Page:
Success Bias; Dunning-Kruger; Luck & Self-Awareness
MY DOG STEVE HOSTS SEMINARS
My dog Steve breaks records every month, as he eats more dog food than ever before every month.
The problem is that it makes him super cocky, and he now hosts seminars to tell other dogs how to eat more food.
The neighbor’s dog, Buttercup, is on to him though, as she knows that the only reason Steve breaks records every month is b/c he’s only 9 months old and simply growing.
As a confident woman, Buttercup has no problem telling Steve this, but Steve doesn’t care and continues to flaunt his records.
(You can see a photo of Steve breaking records at the bottom of this blog.)
STEVE = MORTGAGE COMPANIES
There is a point to this story and it is this: Steve is no different than all of the mortgage companies bragging loudly about their record-breaking 2020.
We ALL broke records last year simply b/c rates fell so sharply that it made it very easy for us all to sell “free money” (no cost refis).
Bragging about record volume in this market is like bragging about falling down on a steep hill and rolling to the bottom.
STOCK MARKET INVESTORS TOO (“you buy stocks, wait for them to go up and then sell them…”)
I see this same phenomenon with stock market investors who are also supremely confident in their skills, even though many of them are just riding a Fed-infused appreciation wave that will likely correct fairly brutally at some point.
I was listening to this Jolly Swagman Podcast recently with a former central banker, and he was literally terrified by the Robinhood app and the Dunning-Kruger effect it is fostering.
As most people know, the Robinhood app has made it very easy for the “little guy” to trade in stocks, and during the pandemic all too many “little guys” have plunged into the market and have been extremely fortunate.
Last week, I saw this video on Twitter (that inspired this blog) that showed two young stock traders explaining how to get rich like this… “you buy stocks, wait for them to go up and then sell them…” (what can go wrong?).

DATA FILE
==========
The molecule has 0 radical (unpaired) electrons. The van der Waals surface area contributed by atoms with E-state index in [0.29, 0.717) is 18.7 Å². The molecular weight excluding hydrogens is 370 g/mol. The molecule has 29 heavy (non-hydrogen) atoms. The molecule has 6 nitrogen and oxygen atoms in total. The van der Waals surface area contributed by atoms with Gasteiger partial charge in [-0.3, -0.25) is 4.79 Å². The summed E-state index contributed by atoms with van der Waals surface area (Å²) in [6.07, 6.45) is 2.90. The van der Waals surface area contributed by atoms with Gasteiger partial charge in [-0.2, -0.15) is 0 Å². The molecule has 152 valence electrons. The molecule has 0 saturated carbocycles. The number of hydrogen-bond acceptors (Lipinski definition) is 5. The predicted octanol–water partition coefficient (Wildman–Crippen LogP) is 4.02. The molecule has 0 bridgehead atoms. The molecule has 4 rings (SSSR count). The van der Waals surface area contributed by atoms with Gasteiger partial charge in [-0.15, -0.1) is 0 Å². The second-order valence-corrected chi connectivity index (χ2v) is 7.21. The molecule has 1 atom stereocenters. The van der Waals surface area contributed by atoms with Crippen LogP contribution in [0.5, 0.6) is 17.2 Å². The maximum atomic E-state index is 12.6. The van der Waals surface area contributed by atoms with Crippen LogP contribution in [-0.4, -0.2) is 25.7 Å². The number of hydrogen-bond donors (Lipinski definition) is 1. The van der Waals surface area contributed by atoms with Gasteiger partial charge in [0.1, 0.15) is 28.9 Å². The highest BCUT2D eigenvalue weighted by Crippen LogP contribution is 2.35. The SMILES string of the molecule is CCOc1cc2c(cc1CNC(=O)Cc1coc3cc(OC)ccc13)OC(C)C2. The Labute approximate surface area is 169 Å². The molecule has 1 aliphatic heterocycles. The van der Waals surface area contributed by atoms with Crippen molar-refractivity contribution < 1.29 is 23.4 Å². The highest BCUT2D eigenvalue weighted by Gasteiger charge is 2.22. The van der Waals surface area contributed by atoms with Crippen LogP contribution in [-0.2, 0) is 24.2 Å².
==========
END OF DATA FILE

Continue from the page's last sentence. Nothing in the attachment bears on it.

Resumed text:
NYU Professor Scott Galloway explains the Dunning-Kruger effect like this: “The Dunning-Kruger effect posits that dumb people are too stupid to know they are dumb. They are not perplexed by difficult situations but overconfident — not knowing what they don’t know. As few people believe they are stupid, or a bad driver, a more relatable component of Dunning-Kruger is incorrectly believing one area of skill translates to another.”
Galloway’s example of Dunning Kruger is SoftBank, the company that funded WeWork and many other tech players that went bust. They got very cocky b/c they got extremely lucky with a $20 million Alibaba investment that turned into $100 billion, but that luck did not carry over to other investments.
SO WHY BLOG ABOUT THIS?
- Self-awareness: We all suffer from Dunning-Kruger at times, and this is a great reminder to check ourselves before making any bad or major decisions. It is also a reminder that powerful self-awareness is the best way to fend off Dunning Kruger, and that overconfidence usually fosters brutal downfalls.In this summary of Dr. Tash Eurich’s book – Insight: Why We’re Not as Self-Aware as We Think, and How Seeing Ourselves Clearly Helps Us Succeed at Work and in Life, the author reminds us that self-awareness is often the primary key to success as well. The keys to self-awareness include constant learning, a willingness to change long-held beliefs, and a willingness to garner and accept frank feedback from friends and colleagues.
- Don’t listen to “lucky” experts: There are all too many “experts” (like the young stock traders referenced above) who are sharing their expertise even though they were little more than extremely lucky. I see this constantly in the mortgage and real estate industries. Almost everything worked for all of us last year, but I suspect very few of those “success recipes” will work when the market turns, and it will.
- I just wanted to blog about Steve. 😊
STEVE BREAKING RECORDS
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